Tax planning by creating HUF

1. Under the Income Tax Act, an HUF is a separate entity for the purpose of income tax return.

2. The same tax slabs are applicable to HUF as to individual assessee.

3. You cannot transfer your own assets/money into HUF.

4. If you have ancestral property and earning some income from this property, then it is better to transfer this asset to HUF and save tax up to exemption limit applicable to individual.

5. You can transfer the money received on sale of ancestral property /assets into your HUF.

6. The income from property of HUF can be further invested in instruments such as shares, mutual funds, etc. and will be assessed under HUF.

7. Existence of property or multiple members is not a pre-requisite to create HUF. A family which does not own any property may still have the character of Hindu joint family. This jointness is understood in terms of faith and food. This is because as
a Hindu is born as a member of the joint family.

8. Any gifts received by the members of HUF (birthday, marriage, etc.) can be treated as assets of HUF.

9. The HUF is taxable as separate person under income tax hence one can save tax from basic exemption of Rs. 2.5 lakh. HUF will also gain from the tax slab structure of computing income tax.

10. Apart from basic exemption of Rs. 2.50 lakh, section 80C deduction up to Rs. 1.50 lakh is also available.

11. For example, if you are in 30% tax bracket, then approx tax saving by creating an HUF will be as follows:
• Basic exemption up to Rs. 2,50,000 = nil
• Rs. 2,50,000-5,00,000 @10% = Rs. 25,000
• Rs. 5,00,000-10,00,000 @20% = Rs. 1,00,000
• 80C deductions Rs. 1,50,000
• Therefore total tax payable for HUF on income of Rs. 6,50,000 is only Rs.
• If this income of Rs. 6,50,000 is taxed in individual hand @ 30% tax due is
Rs. 1,95,000.
• Hence, you can save a total of Rs. 1,70,000 by creating an HUF and
transferring ancestral property income and other income under HUF.

Posted in HUF

Gift from HUF to member of HUF

I am member of HUF and HUF gives gift to me. Is the amount exempt from income tax under section 56(2)(vii) or under 10(2) ?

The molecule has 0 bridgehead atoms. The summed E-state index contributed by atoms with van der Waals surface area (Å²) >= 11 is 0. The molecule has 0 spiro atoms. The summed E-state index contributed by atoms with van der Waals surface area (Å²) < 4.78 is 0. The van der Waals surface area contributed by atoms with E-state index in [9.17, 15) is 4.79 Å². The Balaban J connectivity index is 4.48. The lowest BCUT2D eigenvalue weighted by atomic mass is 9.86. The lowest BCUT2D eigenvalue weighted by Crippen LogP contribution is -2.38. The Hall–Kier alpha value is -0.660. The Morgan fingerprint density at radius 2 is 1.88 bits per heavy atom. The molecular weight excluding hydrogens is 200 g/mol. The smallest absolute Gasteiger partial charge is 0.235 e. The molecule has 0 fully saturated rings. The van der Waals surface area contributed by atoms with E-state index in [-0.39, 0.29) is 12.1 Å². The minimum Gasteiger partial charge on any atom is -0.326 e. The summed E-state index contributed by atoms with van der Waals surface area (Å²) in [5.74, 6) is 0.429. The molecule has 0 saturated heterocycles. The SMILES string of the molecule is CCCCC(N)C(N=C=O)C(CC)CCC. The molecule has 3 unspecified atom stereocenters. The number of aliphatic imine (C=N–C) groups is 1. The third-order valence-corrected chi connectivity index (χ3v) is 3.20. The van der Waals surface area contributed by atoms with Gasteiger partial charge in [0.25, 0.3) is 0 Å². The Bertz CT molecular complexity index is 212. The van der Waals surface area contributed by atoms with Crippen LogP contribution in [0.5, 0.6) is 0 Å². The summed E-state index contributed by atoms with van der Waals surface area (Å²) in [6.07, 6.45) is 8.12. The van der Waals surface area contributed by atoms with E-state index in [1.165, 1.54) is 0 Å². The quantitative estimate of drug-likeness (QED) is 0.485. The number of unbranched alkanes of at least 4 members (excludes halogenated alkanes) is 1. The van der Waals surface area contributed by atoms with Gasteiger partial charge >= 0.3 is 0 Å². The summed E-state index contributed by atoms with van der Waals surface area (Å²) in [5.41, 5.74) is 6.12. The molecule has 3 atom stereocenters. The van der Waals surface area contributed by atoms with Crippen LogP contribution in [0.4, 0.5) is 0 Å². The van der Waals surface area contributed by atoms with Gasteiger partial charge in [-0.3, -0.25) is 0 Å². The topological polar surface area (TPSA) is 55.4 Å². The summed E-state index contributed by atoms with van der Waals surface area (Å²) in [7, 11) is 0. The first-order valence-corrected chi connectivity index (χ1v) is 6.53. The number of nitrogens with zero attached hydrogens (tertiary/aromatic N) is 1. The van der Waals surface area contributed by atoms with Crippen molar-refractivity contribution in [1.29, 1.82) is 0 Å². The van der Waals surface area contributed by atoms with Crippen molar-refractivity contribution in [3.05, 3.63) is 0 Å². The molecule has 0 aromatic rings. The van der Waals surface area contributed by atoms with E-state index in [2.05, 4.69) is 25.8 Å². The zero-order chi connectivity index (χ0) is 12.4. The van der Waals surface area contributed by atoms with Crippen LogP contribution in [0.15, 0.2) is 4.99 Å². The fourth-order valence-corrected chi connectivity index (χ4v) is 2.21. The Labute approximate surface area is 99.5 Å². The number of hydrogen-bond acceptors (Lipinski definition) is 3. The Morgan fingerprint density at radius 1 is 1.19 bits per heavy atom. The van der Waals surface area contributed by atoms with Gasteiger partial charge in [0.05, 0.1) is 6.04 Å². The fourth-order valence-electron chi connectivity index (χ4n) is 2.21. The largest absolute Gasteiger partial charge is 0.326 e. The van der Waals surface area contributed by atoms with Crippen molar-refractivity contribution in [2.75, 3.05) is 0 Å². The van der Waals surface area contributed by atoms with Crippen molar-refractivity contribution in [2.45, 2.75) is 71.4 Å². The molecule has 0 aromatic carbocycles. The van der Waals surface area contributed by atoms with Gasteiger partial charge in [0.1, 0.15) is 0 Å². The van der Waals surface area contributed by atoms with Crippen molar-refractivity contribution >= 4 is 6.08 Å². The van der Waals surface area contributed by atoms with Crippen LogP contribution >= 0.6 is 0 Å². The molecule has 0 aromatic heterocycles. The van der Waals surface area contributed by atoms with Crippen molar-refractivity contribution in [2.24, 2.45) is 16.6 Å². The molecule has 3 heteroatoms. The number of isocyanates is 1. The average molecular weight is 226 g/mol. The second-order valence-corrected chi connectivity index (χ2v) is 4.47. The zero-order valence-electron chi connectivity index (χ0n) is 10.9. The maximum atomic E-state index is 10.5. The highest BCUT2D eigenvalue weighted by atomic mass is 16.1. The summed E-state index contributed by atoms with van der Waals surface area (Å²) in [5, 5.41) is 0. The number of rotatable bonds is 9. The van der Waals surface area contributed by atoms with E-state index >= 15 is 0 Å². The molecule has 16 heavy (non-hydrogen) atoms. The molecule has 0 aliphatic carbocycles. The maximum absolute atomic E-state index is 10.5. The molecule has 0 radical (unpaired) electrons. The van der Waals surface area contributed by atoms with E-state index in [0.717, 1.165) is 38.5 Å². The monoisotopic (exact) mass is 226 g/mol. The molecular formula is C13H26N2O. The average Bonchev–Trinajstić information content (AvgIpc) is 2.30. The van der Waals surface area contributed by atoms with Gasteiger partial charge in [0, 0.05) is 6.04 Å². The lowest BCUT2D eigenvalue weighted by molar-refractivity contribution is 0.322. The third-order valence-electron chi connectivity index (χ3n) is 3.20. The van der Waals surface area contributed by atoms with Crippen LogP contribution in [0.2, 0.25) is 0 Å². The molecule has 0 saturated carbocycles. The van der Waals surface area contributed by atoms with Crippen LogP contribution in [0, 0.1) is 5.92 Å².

The Finance Act, 2012 has widened the definition of relative under Section 56(2)(vii) by providing that in case of a Hindu Undivided Family, any member thereof shall be treated as a relative. Therefore, an HUF can now make or receive gifts, to or from any of its members, without attracting any liability for income-tax. It is important to note that this amendment has been made retrospectively with effect from 1st October, 2009. Also remember that one of the important exceptions provided, in regard to taxing gifts as income, is in respect of sums received by any individual from his/her relative out of natural love and affection. For this purpose, the term ‘relative’ has been defined to include the individual’s spouse, brother or sister of the individual or spouse, brother or sister of either of the parents of the individual, any lineal ascendant or descendant of the individual or spouse and finally the spouse of any of the above-referred persons. Thus, apart from the closest members of the immediate family such as parents, grandparents, children, grandchildren, brothers and sisters, even uncles, aunties and in-laws and the HUF have been empowered to give tax free gifts without any monetary limits. However, cousins, nephews and nieces have been kept out of the list.

Pear : The pear fruit fulfills one quarter of your daily fibre requirement and is great for your digestive system. It also helps reduce cholesterol levels, reduces the risk of coronary heart diseases and type II diabetes. The fibre content keeps you satiated for longer than normal and the fruit also packs a mean punch thanks to the fact that it’s rich in Vitamin C.